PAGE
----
Singing is vulnerable stuff. And as it turns out, teaching singing is pretty vulnerable stuff too. Teaching and learning are such deeply integrative processes that it is sometimes difficult to discern where the line between them is. The exchange alchemy that is the teacher-student relationship is so intertwined and complex that it’s often impossible to say in any given moment who is teaching whom, who is learning from whom. A teacher, in the best sense, is more of a guide and facilitator, a mentor. And the student opens themselves to this guidance, but also brings their own knowledge and experience to the table, at times encouraging and prompting the guide to take them in the right direction, and sometimes even charting the path for a bit.
In an ideal teaching-learning situation, it doesn’t really matter who’s doing what, because the exchange is so rich and fruitful, mutually beneficial to all parties. The trust is inherent and it feels safe to try, fail and rise again.
But no situation is ideal, and teachers and learners are humans after all. We are emotional beings, influenced by events of the day in our our own lives, activated by things that happen in the act of learning and doing. We don’t always show up as our best selves. We are not always as present and aware as we would like to be. Sometimes we fail one another, lose sight of our purpose together. The relationship becomes clouded by feelings and the communication gets muddy. In these instances we can unknowingly cause suffering and even harm. And it goes both ways. Students can harm teachers too. Because we all need love, support and encouragement to do our best, bravest work.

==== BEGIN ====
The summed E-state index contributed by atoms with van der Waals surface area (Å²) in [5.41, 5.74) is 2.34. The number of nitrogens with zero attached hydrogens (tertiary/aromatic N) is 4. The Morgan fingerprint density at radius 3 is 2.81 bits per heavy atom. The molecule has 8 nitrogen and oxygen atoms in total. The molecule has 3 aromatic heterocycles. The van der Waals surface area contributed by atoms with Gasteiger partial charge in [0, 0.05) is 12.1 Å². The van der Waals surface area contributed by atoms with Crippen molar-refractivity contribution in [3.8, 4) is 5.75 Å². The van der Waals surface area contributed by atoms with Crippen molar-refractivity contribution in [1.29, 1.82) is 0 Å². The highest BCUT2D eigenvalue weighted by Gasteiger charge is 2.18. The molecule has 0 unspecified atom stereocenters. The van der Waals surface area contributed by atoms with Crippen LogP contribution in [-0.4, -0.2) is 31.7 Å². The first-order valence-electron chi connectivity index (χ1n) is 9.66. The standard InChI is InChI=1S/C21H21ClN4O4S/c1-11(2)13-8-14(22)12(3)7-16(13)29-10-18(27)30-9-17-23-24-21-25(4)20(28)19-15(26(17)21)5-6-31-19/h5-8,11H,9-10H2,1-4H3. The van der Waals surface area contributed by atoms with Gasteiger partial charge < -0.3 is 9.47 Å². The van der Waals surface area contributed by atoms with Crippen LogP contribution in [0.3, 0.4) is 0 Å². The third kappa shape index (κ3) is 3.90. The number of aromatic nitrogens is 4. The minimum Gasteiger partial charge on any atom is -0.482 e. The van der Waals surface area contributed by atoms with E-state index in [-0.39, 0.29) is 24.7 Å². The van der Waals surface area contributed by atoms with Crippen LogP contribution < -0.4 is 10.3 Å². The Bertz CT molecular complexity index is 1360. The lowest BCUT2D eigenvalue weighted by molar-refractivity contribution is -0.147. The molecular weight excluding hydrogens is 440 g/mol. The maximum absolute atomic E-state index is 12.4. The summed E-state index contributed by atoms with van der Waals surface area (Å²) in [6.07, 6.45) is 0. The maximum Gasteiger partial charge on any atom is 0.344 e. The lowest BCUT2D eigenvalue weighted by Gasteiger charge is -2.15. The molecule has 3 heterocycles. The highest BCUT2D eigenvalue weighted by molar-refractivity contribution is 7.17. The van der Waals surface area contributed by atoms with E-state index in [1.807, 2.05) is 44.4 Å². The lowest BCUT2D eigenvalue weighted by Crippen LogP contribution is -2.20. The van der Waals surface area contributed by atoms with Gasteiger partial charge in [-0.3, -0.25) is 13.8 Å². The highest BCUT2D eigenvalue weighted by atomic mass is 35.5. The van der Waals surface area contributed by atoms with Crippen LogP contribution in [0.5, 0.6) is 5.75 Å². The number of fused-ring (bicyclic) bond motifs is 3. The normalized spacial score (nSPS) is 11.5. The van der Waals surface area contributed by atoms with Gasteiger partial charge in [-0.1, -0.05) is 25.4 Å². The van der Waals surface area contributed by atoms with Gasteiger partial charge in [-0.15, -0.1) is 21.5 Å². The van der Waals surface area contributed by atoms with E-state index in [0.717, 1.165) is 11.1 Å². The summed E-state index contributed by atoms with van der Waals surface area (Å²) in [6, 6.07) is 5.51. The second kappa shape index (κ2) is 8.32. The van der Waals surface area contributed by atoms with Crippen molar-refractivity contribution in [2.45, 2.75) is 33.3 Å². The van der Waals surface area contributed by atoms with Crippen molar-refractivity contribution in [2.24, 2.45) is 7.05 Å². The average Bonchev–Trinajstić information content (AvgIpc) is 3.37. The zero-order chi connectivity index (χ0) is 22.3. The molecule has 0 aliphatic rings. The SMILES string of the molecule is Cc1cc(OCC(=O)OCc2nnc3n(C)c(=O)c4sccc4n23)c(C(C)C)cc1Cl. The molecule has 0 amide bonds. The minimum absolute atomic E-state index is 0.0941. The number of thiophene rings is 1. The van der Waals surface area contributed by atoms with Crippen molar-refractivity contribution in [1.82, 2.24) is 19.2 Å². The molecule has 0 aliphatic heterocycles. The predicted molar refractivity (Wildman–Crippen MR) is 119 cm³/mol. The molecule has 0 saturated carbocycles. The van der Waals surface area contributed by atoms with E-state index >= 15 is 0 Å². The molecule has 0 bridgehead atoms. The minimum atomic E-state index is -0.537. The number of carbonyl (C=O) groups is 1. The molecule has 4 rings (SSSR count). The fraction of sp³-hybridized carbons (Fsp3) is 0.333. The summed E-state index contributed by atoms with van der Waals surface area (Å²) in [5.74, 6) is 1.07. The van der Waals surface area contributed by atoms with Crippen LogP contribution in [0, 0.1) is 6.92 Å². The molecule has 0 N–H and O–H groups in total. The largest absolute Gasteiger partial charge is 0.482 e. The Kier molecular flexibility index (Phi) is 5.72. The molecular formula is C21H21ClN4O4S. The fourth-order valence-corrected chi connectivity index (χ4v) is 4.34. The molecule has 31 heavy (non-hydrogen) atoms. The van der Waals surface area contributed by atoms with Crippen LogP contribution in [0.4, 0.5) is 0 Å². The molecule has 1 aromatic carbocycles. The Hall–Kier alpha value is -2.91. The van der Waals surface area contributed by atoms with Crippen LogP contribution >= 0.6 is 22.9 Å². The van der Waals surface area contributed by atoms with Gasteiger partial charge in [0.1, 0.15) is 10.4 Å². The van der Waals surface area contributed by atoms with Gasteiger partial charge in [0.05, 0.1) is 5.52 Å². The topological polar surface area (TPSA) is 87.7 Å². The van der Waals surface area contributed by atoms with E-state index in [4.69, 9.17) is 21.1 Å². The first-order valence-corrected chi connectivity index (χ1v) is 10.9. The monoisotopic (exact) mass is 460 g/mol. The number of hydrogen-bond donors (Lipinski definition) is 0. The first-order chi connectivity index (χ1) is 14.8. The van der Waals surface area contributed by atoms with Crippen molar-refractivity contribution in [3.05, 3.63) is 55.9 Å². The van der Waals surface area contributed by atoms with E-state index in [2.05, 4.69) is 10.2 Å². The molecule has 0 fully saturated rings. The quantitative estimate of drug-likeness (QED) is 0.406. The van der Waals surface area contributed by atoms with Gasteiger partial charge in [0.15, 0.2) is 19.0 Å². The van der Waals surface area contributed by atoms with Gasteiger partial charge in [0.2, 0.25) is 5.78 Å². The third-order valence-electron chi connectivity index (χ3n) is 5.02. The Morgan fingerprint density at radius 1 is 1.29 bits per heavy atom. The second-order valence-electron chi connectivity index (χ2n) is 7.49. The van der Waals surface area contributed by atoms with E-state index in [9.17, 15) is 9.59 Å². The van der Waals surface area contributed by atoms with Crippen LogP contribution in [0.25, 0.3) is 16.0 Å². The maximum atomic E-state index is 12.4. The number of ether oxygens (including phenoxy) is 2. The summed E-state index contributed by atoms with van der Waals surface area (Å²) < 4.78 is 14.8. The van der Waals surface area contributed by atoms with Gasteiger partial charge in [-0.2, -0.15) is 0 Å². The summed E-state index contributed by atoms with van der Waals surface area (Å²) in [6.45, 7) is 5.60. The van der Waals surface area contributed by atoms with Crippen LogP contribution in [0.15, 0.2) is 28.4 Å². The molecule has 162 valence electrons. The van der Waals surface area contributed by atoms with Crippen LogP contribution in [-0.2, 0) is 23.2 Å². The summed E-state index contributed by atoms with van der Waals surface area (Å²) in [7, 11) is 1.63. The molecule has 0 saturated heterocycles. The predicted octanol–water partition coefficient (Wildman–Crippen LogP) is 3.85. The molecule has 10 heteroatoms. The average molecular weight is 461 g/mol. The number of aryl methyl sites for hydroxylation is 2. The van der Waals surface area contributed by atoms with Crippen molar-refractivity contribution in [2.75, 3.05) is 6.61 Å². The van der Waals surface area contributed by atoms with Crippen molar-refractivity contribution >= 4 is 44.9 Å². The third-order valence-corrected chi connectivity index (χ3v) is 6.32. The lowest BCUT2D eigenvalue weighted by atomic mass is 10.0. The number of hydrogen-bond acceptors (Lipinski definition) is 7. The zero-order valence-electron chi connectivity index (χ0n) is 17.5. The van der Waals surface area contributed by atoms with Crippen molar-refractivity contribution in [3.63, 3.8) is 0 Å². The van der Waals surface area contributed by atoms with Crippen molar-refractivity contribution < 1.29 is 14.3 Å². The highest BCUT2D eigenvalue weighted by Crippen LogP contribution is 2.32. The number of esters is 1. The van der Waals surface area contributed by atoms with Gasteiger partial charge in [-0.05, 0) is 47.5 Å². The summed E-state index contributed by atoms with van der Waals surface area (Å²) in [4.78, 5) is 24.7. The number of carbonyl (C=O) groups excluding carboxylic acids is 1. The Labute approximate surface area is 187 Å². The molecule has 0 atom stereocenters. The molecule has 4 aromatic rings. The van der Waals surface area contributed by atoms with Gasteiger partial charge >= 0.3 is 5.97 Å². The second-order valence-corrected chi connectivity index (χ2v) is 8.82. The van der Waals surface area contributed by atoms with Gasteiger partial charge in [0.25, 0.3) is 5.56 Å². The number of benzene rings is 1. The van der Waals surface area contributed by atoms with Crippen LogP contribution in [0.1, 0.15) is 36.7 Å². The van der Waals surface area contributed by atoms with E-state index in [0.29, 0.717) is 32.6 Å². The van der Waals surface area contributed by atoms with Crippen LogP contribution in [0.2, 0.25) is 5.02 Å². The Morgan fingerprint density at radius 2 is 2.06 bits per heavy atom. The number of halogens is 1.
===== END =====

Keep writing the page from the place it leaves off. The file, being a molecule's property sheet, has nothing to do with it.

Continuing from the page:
So today, whether you think of yourself as a teacher or a learner (and of course, we are all both), I ask you to consider the following: How much can you expect of yourself, and how much can you expect of your mentor?
Remember that no one, no matter how gifted, can ever read your mind or know your feelings as you do; that if you don’t offer things in clear communication, your actions may be misconstrued (humans being champion story-crafters, especially in the absence of information). Is a teacher a therapist? (I know: a little bit, yes). Is a student’s inner life your business? Who is teaching whom? Who is responsible for what’s happening? What is your/my role in this moment? Where is the line?